Treehouses Reinvented: and Not Just for Kids

OAS1S cityscape

Can architecture, urbanism and nature work together to deliver environmental sustainability, greater quality of life for communities, as well as aestethically pleasing cityscapes? This visionary project is showing us just how this is possible.

Autor*in Annalisa Dorigo, 09.20.16

Can architecture, urbanism and nature work together to deliver environmental sustainability, greater quality of life for communities, as well as aestethically pleasing cityscapes? This visionary project is showing us just how this is possible.

“Houses inspired by trees and communities inspired by forests” is the underpinning philosophy of OAS1S, a Dutch green-architecture initiative that wants to transform typically stressful, alienating, congested and polluted urban landscapes, into places where communities can have a more harmonious relationship with nature, and lead happier and healthier lives. That is, architecture through which people can live both in cities and in nature at the same time.

As cities grow bigger, urban populations swell, and natural environments shrink to accommodate the land changes required by this rapid urbanisation process, so does the relationship between people and planet change and weaken, at a time when action is urgently needed to mitigate the impact of climate change.

OAS1S wants to offer the green-architecture sector a vision that seeks to go beyond current regulatory standards, or forthcoming ones, demonstrating that building sustainable houses (and cities) needn’t be difficult, nor expensive, and that the results can be stunning too.

Made of environmentally friendly materials, an OAS1S house is four floors tall (6x6x12m), and fitted with luscious vegetation facades. On the inside, a bright, spacious and comfortable feel is achieved thanks to glass halls, skylights, large windows and French balconies. According to its website: “The OAS1S™ constructions are 100 per cent cradle-to-cradle prefabricated of biobased and recycled elements”. Completely off-grid, they rely on green technology such as “solar panels and boilers, gray water and filtration systems, water and heat storage, heat pumps and infrared heating”.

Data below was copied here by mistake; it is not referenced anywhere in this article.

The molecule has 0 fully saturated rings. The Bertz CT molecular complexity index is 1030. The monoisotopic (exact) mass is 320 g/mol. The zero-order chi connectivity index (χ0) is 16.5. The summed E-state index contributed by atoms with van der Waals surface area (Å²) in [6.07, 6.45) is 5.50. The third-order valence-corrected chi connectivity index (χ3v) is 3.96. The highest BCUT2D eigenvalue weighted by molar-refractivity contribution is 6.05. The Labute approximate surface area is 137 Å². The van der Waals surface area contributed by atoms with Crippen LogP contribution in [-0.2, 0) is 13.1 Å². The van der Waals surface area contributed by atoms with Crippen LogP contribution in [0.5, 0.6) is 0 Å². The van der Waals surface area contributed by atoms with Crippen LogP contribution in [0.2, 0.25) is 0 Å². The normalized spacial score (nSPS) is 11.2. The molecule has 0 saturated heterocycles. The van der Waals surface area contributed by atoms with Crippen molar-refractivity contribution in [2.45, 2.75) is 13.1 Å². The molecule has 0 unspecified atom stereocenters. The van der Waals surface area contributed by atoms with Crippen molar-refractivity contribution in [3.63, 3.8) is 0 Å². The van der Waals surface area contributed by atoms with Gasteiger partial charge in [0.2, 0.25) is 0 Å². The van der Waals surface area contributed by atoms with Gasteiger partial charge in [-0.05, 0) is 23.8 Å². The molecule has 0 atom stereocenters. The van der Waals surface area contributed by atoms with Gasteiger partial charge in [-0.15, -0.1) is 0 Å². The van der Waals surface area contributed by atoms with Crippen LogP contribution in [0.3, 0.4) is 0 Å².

© OAS1S Inside an OAS1S treehouse

Their design reflects OAS1S founder’s – architect Raimond de Hullu – city of the future vision, a place where “people live in tree-scrapers that are set in a city woodland. There is no sign of cars or power lines around the homes, which are energy and water self-sufficient”.

Since its website launch in 2015, the company, which works with local partners (construction and engineering firms, suppliers) to ensure maximum local economic and environmental benefits, has received a number of pilot project proposals for eco-resorts in Canada and the Caribbean, as well as in Europe. According to a piece in Fast Coexist, de Hullu wants to keep the houses affordable by adopting a community land trust model that would see a non-profit own the land and dwellers own (and sell) the building on top of the land.

These buildings’ clever and beautiful designs can certainly bring the issue of sustainable urban planning and architecture to the fore. With some 66 percent of the world population forecast to live in cities by 2050 , supporting solutions that minimise our cities’ impact on the environment, while promoting sustainable development opportunities for its residents, is of paramount importance. Clearly, integrated green transport systems alongside such eco-design in buildings will be key in ensuring that any environmental, as well as quality of life benefits, can be fully tapped into.

It will be interesting to see how quickly projects like OAS1S can grow and develop, and how ‘treescapes’ can become integral elements – rather than just small green pockets – within our urban architecture.

Here’s a video about the project:

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